Dementia-friendly wards: a review of the literature and pilot study of patient interaction and daily activity engagement

Eastham, Amy Jayne and Cox, Diane ORCID logo ORCID: (2017) Dementia-friendly wards: a review of the literature and pilot study of patient interaction and daily activity engagement. International Journal of Health Governance, 22 (1). pp. 25-36.

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Purpose: The purpose of this paper, practice-based mixed methods small-scale study, is to explore the design features of a “dementia friendly” acute ward environment and, staff views on the implications of daily activity engagement for patients with dementia.

Design/methodology/approach: Eight staff members of the multidisciplinary team who work full time on an acute “dementia friendly” ward completed semi-structured questionnaires. Thematic analysis explored responses to the open-ended questions, and a further environmental assessment tool rated features of the “dementia friendly” ward design, on promoting aspects of well-being in patients with dementia.

Findings: Six overarching themes were found. These included: contrasting ward colours; clear ward signage; positive staff interaction; memorabilia, and activity rooms and items, had a positive influence on patient interaction, well-being and engagement in daily activities. The audit scores were rated highly for various aspects of the ward design. These included: the ward design promoting patient interaction, well-being, mobility, orientation, continence, eating and drinking and calm and security.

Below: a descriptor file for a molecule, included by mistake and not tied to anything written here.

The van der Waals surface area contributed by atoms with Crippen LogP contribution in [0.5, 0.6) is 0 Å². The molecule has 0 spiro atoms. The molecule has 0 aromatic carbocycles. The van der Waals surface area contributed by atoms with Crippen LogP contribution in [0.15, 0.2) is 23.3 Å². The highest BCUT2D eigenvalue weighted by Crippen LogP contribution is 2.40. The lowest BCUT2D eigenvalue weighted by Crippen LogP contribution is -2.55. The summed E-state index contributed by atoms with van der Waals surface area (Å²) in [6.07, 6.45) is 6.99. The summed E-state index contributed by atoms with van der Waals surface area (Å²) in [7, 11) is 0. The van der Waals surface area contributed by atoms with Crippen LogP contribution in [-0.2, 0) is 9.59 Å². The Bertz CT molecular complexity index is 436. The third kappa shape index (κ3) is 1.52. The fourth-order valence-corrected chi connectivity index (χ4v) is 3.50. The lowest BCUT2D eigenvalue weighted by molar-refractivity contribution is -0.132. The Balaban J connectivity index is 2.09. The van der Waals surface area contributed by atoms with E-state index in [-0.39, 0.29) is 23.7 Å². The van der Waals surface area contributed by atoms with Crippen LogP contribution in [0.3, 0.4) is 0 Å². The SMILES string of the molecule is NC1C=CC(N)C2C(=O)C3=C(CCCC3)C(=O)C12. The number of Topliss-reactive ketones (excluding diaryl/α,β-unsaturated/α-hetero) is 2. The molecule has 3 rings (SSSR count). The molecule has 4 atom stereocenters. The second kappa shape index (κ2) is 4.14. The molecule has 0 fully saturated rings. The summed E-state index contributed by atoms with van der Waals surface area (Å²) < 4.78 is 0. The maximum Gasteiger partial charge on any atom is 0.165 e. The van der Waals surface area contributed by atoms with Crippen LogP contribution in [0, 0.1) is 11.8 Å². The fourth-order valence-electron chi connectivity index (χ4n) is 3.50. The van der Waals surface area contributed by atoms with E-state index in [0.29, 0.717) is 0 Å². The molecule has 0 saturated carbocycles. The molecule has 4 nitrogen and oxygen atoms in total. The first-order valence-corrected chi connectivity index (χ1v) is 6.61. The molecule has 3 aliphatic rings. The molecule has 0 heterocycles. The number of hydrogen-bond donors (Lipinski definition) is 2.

Research limitations/implications: This practice-based small-scale study highlights the importance that a “dementia friendly” ward environment may have on patient engagement and well-being, from a daily activity perspective. Further research into the key aspects of design that enable meaningful daily activity engagement is required.

Practical implications: This study supports staff perceived views of the positive influence that “dementia friendly” design may have for patients with dementia. Both the physical design modifications of the ward and staff interaction were highlighted as positively influencing patient well-being, and daily activity engagement. Staff members also felt that they needed to balance the clinical ward priorities, with the contextual requirements of patients with dementia, to establish an effective “dementia friendly” ward.

Originality/value: The value of this research is the combined consideration of an environmental assessment tool and qualitative interviews with members of the multidisciplinary team.

Item Type: Article
Journal / Publication Title: International Journal of Health Governance
Publisher: Emerald
ISSN: 2059-4631
Departments: Professional Services > Research Office & Graduate School (ROGS)
Depositing User: Anna Lupton
Date Deposited: 19 Aug 2016 15:12
Last Modified: 12 Jan 2024 17:02


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